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Hoot's Horses



(Courtesy of Ed Phillips)

Hoot Gibson - probably at Universal, circa 1927-28. This horse has a small white spot between the eyes. Is this "Mutt" or "Midnight"?



(Courtesy of Ed Phillips)

Above is Hoot riding "Mutt" or "Midnight". It's difficult to see in this image, but this horse has a long white streak/face blaze.



(Courtesy of Boyd Magers)

Above are Hoot and his palomino "Goldie" in a scene from CONCENTRATIN' KID (1930). Goldie can be identified by the white mark above/between the eyes. The story goes that Goldie was killed during the filming of a chase scene ... or was injured during the filming of a movie, and had to be put down.



(Courtesy of Ed Phillips)

Above from L-to-R are William Gould, Wally Wales/Hal Taliaferro (back to camera), Bob Kortman (on horse), Hoot Gibson on Jack Perrin's white horse "Starlight", George Hayes, and Lafe McKee in a still from Hoot's SWIFTY (Diversion, 1935). There's a bunch of images of Perrin's Starlight in the Trusty Steeds section of the Old Corral.



(From Old Corral image collection)

Above, the Monogram Trail Blazers, circa 1943-44.  From L-to-R are Ken Maynard (now riding the white Tarzan II), Bob Steele, and Hoot Gibson. The original Tarzan died about 1940. Gibson is riding "Rusty, the Wonder Horse" which had been used by Jack Randall and Tom Keene in their series at Monogram.



(From Old Corral image collection)

After Ken Maynard exited the Trail Blazers, the new trio consisted of from L-to-R, Chief Thunder Cloud (Victor Daniels), Bob Steele and Gibson. In this still, Thunder Cloud is riding "Rusty the Wonder Horse".




(Courtesy of Les Adams)
Issue #6 (#2)


Issue #3

(Courtesy of Boyd Magers)


Hoot Gibson Comics

Boyd Magers provides the following info on Hoot's comic book career:

By the time comic books based on movie and TV cowboys were extremely popular in the late '40s and '50s, Hoot Gibson's star had long faded at the box office so the big two of western-movie/TV related comic publishers, Dell and Fawcett, were simply not interested in old Hooter who wound up at Fox Features Syndicate in 1950. By that time, Hoot hadn't starred in a western since 1944. No wonder his comics didn't sell well up against Roy, Tex, Gene and Durango.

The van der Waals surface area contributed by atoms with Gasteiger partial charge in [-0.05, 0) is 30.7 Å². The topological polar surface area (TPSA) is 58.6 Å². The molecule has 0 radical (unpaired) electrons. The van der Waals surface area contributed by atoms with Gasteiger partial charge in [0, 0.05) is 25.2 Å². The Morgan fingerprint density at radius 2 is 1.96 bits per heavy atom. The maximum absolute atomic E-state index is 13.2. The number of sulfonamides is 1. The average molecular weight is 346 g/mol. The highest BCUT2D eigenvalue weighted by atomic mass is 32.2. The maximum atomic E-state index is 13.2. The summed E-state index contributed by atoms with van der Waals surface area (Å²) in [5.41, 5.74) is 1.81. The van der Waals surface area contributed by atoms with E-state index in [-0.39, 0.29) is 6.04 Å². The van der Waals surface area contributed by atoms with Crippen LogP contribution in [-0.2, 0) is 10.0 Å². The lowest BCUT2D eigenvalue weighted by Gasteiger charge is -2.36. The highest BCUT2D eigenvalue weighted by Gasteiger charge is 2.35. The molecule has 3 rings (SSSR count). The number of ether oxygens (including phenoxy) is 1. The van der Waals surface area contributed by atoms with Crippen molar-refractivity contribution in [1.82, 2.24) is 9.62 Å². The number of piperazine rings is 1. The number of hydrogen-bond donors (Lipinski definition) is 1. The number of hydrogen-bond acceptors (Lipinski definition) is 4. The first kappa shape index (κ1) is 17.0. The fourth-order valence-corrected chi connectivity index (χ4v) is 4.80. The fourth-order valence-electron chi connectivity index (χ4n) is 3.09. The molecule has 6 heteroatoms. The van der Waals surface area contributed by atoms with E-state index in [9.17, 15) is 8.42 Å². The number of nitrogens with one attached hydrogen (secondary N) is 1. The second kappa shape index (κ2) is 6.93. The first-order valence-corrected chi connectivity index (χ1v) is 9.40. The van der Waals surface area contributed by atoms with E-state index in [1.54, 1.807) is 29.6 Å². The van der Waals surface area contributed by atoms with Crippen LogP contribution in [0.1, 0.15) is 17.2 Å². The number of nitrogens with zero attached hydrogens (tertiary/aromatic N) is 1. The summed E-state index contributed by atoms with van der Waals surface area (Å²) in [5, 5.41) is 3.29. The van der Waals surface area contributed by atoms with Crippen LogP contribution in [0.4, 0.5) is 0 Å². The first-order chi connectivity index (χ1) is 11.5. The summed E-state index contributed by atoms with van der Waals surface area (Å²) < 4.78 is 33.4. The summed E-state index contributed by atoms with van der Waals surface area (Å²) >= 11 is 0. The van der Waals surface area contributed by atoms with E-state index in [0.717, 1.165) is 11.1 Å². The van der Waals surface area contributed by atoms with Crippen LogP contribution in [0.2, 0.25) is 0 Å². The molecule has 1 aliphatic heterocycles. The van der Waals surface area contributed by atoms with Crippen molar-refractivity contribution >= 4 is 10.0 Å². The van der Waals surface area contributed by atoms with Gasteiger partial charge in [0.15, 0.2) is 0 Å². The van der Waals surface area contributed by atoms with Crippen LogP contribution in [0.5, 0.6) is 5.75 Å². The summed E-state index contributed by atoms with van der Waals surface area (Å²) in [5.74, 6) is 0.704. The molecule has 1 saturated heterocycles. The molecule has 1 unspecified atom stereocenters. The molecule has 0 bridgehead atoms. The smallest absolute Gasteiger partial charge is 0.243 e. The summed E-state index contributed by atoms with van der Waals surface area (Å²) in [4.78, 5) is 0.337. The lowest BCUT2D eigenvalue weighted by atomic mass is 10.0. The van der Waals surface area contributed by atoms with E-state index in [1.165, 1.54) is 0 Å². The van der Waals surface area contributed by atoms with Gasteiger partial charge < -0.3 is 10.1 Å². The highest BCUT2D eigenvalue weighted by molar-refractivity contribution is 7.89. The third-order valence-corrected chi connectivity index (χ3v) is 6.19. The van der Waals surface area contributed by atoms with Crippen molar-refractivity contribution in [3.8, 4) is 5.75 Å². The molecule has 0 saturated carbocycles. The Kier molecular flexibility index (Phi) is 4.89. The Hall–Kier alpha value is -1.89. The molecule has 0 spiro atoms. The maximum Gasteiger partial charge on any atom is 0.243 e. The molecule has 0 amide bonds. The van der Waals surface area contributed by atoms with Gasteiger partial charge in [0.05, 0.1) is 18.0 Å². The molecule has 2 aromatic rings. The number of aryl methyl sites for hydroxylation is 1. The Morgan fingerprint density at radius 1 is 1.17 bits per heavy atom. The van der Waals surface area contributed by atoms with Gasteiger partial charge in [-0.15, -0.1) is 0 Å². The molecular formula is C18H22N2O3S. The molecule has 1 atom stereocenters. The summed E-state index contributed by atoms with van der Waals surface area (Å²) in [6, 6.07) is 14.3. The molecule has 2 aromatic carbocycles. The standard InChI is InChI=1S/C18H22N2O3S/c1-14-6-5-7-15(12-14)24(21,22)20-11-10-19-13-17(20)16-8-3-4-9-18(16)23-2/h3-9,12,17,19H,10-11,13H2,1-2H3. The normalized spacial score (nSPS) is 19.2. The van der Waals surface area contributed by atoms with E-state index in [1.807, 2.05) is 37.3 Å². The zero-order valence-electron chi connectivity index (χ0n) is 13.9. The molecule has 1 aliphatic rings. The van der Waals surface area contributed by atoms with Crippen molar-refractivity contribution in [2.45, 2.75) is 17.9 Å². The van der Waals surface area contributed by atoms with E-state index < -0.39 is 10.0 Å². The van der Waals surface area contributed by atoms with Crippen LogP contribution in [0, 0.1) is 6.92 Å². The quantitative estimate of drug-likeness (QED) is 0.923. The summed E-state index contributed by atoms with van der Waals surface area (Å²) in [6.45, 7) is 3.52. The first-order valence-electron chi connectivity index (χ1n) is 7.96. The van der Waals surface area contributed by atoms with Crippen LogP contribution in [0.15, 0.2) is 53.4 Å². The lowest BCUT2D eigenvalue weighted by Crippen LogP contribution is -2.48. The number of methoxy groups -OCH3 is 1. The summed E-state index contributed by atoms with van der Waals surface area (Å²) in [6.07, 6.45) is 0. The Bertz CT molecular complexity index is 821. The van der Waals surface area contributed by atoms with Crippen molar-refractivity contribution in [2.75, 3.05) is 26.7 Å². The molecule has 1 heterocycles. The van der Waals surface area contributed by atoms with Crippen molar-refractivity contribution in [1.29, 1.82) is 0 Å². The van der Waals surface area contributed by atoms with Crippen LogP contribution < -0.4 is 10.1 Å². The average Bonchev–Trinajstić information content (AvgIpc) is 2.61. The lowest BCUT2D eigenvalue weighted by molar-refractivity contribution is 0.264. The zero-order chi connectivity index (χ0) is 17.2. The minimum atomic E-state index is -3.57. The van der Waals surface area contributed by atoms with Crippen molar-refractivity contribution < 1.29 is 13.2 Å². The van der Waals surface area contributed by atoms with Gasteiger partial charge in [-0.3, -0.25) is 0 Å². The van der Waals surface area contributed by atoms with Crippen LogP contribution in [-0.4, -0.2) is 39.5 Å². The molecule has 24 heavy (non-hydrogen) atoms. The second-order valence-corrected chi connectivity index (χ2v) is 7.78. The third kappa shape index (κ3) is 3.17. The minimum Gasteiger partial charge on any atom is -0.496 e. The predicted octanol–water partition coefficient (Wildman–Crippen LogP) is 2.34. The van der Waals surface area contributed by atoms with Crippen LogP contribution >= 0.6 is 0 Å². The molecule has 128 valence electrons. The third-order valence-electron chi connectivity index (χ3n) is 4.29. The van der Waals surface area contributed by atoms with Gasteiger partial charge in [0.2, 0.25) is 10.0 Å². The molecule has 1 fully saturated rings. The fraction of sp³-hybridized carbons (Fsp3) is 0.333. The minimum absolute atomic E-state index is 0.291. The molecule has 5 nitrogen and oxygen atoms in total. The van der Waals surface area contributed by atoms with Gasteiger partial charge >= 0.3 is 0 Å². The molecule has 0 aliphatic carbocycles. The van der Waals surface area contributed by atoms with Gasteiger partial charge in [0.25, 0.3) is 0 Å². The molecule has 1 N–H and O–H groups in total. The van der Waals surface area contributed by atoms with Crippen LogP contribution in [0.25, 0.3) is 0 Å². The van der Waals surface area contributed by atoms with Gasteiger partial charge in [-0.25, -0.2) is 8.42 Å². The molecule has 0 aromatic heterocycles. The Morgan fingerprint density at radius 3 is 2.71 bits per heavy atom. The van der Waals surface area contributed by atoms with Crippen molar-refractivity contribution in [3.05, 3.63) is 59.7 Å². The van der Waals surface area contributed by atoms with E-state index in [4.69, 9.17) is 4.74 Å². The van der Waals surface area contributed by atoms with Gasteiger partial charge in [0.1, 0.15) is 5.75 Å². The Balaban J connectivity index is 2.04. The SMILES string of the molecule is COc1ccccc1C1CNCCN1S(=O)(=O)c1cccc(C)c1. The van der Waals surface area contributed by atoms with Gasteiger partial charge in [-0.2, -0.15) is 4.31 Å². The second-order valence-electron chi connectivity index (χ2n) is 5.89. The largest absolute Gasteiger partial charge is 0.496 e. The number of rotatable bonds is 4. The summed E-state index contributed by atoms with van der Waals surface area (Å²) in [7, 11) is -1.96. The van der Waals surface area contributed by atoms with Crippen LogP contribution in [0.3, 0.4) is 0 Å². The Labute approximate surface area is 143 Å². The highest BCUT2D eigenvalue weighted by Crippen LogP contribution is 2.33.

The British born Victor Fox had spent 20 years on Wall St. With a less than spotless reputation when he spotted the success of Superman and started his own company, Fox Features Syndicate, in 1939. His earliest success was with The Blue Beetle. In the late '40s when the three hottest trends were crime, love and cowboys, never one to miss an exploitable trend, the ever enterprising Victor Fox (whose comics would be equivalent to the movies of Harry Fraser or Robert Tansey) jumped on all three, publishing lurid crime (Inside Crime, Murder Inc. etc.) and sexy romance (My Desire, Romantic Thrills etc.) comics.

However, by the time he got around to licensing a cowboy, he had to settle for Hoot Gibson. For postal regulation reasons, Hoot Gibson picked up its numbering with #5 (May '50), continuing the numbering from the discontinued My Love Story. Number 6 (actually #2) followed in July '50, then the confusing numbering reverted to #3 (Sept. '50). #5 and 6 featured very poor front and back cover photos and an artist's rendition of Hoot that looked nothing like the cowboy star, except for the second story in #6, Hunchback of the Double-X, which managed to get Hoot's looks correct. #3 had a painted cover and interior art that, in two out of four stories, managed a reasonable resemblance to Hoot.

Never one to overlook a secondary sale, Fox often repackaged four remaindered (unsold) comics into a 25 Giant with a new cover, hence Hoot Gibson's Western Roundup, 132 pages dated 1950. However, since Fox always started their stories on the inside front cover (where other publishers ran an ad), these repackaged comics are always missing the first page of story content. Also, since Fox used remaindered issues, contents will vary from copy to copy of Hoot Gibson's Western Roundup. The copy I have contains Hoot Gibson #3 along with issues of Fox's Spectacular Features, Blue Beetle and My Intimate Affair.



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